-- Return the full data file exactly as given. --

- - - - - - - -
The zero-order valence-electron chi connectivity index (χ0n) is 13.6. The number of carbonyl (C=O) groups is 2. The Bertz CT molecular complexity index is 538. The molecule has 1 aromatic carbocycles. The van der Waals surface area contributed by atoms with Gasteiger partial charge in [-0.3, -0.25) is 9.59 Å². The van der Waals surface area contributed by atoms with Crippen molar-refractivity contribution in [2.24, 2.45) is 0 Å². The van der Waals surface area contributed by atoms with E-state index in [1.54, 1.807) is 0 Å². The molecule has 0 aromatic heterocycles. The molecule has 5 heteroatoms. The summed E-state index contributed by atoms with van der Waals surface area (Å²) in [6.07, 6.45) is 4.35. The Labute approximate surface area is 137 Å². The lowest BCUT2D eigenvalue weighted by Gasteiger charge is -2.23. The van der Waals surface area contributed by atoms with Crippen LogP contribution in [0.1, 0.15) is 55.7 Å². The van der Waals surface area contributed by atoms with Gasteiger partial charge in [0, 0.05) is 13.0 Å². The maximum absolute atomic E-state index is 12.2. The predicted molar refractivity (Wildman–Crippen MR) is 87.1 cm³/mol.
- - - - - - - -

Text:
The zero-order valence-electron chi connectivity index (χ0n) is 13.6. The number of carbonyl (C=O) groups is 2. The Bertz CT molecular complexity index is 538. The molecule has 1 aromatic carbocycles. The van der Waals surface area contributed by atoms with Gasteiger partial charge in [-0.3, -0.25) is 9.59 Å². The van der Waals surface area contributed by atoms with Crippen molar-refractivity contribution in [2.24, 2.45) is 0 Å². The van der Waals surface area contributed by atoms with E-state index in [1.54, 1.807) is 0 Å². The molecule has 0 aromatic heterocycles. The molecule has 5 heteroatoms. The summed E-state index contributed by atoms with van der Waals surface area (Å²) in [6.07, 6.45) is 4.35. The Labute approximate surface area is 137 Å². The lowest BCUT2D eigenvalue weighted by Gasteiger charge is -2.23. The van der Waals surface area contributed by atoms with Crippen LogP contribution in [0.1, 0.15) is 55.7 Å². The van der Waals surface area contributed by atoms with Gasteiger partial charge in [0, 0.05) is 13.0 Å². The maximum absolute atomic E-state index is 12.2. The predicted molar refractivity (Wildman–Crippen MR) is 87.1 cm³/mol.